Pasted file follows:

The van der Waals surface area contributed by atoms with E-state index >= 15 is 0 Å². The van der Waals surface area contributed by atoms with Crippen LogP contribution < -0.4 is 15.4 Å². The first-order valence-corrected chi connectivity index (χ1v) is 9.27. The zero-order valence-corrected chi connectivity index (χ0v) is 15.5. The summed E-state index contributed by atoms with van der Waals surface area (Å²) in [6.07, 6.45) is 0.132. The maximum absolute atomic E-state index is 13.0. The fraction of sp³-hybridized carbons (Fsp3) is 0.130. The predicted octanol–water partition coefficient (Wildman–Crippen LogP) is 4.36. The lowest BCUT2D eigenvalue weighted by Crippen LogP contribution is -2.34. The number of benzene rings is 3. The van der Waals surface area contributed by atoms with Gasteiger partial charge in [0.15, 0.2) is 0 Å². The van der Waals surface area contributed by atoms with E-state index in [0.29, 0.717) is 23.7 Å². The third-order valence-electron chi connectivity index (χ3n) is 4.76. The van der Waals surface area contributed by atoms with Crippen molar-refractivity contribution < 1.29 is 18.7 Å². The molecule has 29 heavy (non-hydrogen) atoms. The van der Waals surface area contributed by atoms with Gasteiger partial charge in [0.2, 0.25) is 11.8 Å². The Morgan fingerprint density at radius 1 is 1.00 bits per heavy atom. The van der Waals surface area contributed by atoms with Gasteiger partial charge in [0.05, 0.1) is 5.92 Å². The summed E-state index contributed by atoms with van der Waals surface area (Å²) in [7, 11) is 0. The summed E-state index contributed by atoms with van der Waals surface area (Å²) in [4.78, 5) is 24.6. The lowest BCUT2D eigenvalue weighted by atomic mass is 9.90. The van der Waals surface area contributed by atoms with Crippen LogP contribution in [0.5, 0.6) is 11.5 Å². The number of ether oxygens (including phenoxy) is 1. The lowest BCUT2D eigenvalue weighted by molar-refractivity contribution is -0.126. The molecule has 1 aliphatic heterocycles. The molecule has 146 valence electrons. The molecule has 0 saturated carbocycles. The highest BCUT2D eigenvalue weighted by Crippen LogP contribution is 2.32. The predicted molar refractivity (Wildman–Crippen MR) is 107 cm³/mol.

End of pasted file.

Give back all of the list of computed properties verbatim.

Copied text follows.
The van der Waals surface area contributed by atoms with E-state index >= 15 is 0 Å². The van der Waals surface area contributed by atoms with Crippen LogP contribution < -0.4 is 15.4 Å². The first-order valence-corrected chi connectivity index (χ1v) is 9.27. The zero-order valence-corrected chi connectivity index (χ0v) is 15.5. The summed E-state index contributed by atoms with van der Waals surface area (Å²) in [6.07, 6.45) is 0.132. The maximum absolute atomic E-state index is 13.0. The fraction of sp³-hybridized carbons (Fsp3) is 0.130. The predicted octanol–water partition coefficient (Wildman–Crippen LogP) is 4.36. The lowest BCUT2D eigenvalue weighted by Crippen LogP contribution is -2.34. The number of benzene rings is 3. The van der Waals surface area contributed by atoms with Gasteiger partial charge in [0.15, 0.2) is 0 Å². The van der Waals surface area contributed by atoms with E-state index in [0.29, 0.717) is 23.7 Å². The third-order valence-electron chi connectivity index (χ3n) is 4.76. The van der Waals surface area contributed by atoms with Crippen molar-refractivity contribution < 1.29 is 18.7 Å². The molecule has 29 heavy (non-hydrogen) atoms. The van der Waals surface area contributed by atoms with Gasteiger partial charge in [0.2, 0.25) is 11.8 Å². The Morgan fingerprint density at radius 1 is 1.00 bits per heavy atom. The van der Waals surface area contributed by atoms with Gasteiger partial charge in [0.05, 0.1) is 5.92 Å². The summed E-state index contributed by atoms with van der Waals surface area (Å²) in [7, 11) is 0. The summed E-state index contributed by atoms with van der Waals surface area (Å²) in [4.78, 5) is 24.6. The lowest BCUT2D eigenvalue weighted by atomic mass is 9.90. The van der Waals surface area contributed by atoms with Crippen LogP contribution in [0.5, 0.6) is 11.5 Å². The number of ether oxygens (including phenoxy) is 1. The lowest BCUT2D eigenvalue weighted by molar-refractivity contribution is -0.126. The molecule has 1 aliphatic heterocycles. The molecule has 146 valence electrons. The molecule has 0 saturated carbocycles. The highest BCUT2D eigenvalue weighted by Crippen LogP contribution is 2.32. The predicted molar refractivity (Wildman–Crippen MR) is 107 cm³/mol.